Love is a responsibility. Debt is a liability.
“Love one another as I have loved you.” John 13:34 NKJV.
My thoughts and comments today are that,
“Love Is a Debt You Owe.”
“Love Is a Debt You Owe.”
In Shakespeare’s Hamlet, a father gave his son this advice, “Neither a borrower nor a lender be; for loan oft loses both itself and friend and borrowing dulls the edge of husbandry.” Debt has become a way of life for too many. National economies depend upon increasing consumption, continually pressuring and persuading people that debt is a small price for gratification.
Debt comes with a high price. You can resist becoming overly indebted, and you should. Solomon acknowledged a simple truth, “The borrower is servant to the lender.” Proverbs 22:7 NIV. The Bible is clear, “Owe no one anything except to love one another, for he who loves another has fulfilled the law.” Read Romans 13:7-8 NKJV. Love is a debt you owe to God and others.
Clever marketing whets your appetite for more, and newer, and bigger, and better, and therefore more expensive. Your needs are rarely more, but your wants will always increase. The convenience of credit cards has made debt difficult to resist, generating the consumer economy while growing staggering indebtedness. Someone described debt as, “buying things you don’t need, with money you don’t have, to impress people who don’t care.” Debt begets a growing weight of debt, adding worry and shifting one’s focus from the future to a worrisome past.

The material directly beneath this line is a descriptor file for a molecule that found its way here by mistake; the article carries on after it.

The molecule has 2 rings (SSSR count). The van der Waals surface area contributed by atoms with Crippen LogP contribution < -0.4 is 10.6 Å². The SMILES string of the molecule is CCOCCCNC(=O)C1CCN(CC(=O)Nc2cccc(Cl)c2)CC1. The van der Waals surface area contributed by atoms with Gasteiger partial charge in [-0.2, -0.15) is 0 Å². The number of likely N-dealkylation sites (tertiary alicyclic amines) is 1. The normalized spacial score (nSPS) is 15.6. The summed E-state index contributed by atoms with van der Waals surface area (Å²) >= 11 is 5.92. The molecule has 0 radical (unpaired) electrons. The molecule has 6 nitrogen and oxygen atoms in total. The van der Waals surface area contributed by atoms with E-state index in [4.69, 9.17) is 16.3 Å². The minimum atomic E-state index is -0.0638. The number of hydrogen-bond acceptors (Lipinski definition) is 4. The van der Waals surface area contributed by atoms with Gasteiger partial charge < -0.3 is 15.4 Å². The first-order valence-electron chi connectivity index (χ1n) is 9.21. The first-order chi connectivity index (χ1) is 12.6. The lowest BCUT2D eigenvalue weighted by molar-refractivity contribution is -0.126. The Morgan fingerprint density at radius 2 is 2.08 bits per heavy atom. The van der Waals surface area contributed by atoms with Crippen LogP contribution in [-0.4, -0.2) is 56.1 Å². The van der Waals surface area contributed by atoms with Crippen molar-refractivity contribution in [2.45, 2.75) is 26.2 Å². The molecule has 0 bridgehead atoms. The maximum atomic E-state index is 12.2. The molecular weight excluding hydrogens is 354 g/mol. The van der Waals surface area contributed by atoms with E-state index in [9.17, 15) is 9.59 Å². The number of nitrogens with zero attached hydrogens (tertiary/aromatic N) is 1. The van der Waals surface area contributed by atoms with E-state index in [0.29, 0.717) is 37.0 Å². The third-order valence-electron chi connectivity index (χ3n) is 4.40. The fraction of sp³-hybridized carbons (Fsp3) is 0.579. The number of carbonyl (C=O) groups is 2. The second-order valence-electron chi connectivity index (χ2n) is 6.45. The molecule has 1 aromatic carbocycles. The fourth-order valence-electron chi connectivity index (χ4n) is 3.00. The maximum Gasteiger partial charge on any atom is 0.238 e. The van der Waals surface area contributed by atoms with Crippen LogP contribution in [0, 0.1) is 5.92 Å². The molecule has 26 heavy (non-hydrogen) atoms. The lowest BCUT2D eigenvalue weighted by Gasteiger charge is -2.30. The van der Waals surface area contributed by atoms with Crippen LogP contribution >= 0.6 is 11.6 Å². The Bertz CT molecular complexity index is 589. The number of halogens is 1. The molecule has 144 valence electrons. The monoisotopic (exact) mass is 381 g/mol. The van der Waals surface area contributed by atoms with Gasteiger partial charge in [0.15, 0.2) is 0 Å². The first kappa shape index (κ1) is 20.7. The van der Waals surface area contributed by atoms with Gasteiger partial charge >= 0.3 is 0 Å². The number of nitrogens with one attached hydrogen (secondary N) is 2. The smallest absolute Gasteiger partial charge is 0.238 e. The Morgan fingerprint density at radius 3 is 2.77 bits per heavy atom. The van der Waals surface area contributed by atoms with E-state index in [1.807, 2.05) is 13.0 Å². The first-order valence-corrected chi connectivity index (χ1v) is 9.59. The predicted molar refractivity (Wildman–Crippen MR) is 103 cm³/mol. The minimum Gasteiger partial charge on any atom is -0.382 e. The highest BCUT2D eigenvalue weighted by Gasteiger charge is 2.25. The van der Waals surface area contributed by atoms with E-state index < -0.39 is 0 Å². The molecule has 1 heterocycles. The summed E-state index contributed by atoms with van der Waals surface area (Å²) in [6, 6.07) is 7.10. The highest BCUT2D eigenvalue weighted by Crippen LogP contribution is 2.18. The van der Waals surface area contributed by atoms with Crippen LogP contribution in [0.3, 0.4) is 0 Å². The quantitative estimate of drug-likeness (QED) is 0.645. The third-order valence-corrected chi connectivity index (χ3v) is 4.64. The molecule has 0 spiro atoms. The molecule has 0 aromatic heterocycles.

I grew up in a modest but comfortable, mid-western home. We never had too much, and we never thought we had too little either. I was taught that what you earn and all you have comes from God through His blessing on your honest labor. ”Whatever is good and perfect is a gift coming down to us from God our Father. He never changes or casts a shifting shadow.” James 1:17 NLT.
Therefore, the first portion you give back to God as a Tithe, an act of worship in recognition of His benevolence and in obedience for His continued blessing. Read Malachi 3:10-12. After that, everything you have is a matter of stewardship, rather than ownership. The Bible is clear, “It is required in stewards that one be found faithful.” 1 Corinthians 4:2 NKJV.
From my Dad, I learned a practical, financial principle. “Never spend all that you earn, share some of what you have, and you will always have something extra when needed.” That became a rule of personal stewardship that I still follow today, and our family is better for that. Most importantly, God’s way is always best. Life is simpler; worries are fewer; freedom is greater. Debt results from trying to provide for yourself what God has not yet made available.
Now, the Bible speaks of a debt you cannot ignore and should not avoid. The Bible commands, “Give everyone what you owe him . . Let no debt remain outstanding, except the continuing debt to love one another . . Love your neighbor as yourself. Love does no harm.” Read Romans 13:7-10 NIV. Those verses contrast financial debt with a loving lifestyle.
Love is a debt you owe. God’s way is always the right way.Jesus was clear, “A new commandment I give to you, that you love one another; as I have loved you.”Read John 13:34-35 NKJV. Scripture teaches this. Financial debt is inadvisable. Relational debt is unavoidable.Here’s how I think they both relate and differ. Both are responsibilities to which you obligate yourself. Financial debt is about you and your wants. Relational debt is about others and their needs.
Financial debt preoccupies you more with yourself and with less thought and available means to serve others. Financial debt concerns you with satisfying your wants, paying your bills, while absorbing any leftovers. Relational debt redirects you toward others, giving instead of getting, meeting another need before your wants, and generously sharing the good you have received from God. Love promotes more love. Debt promises increasing debt.
Today, I pray for you to know that debt trades the ultimate for the immediate.
Christian Communications 2019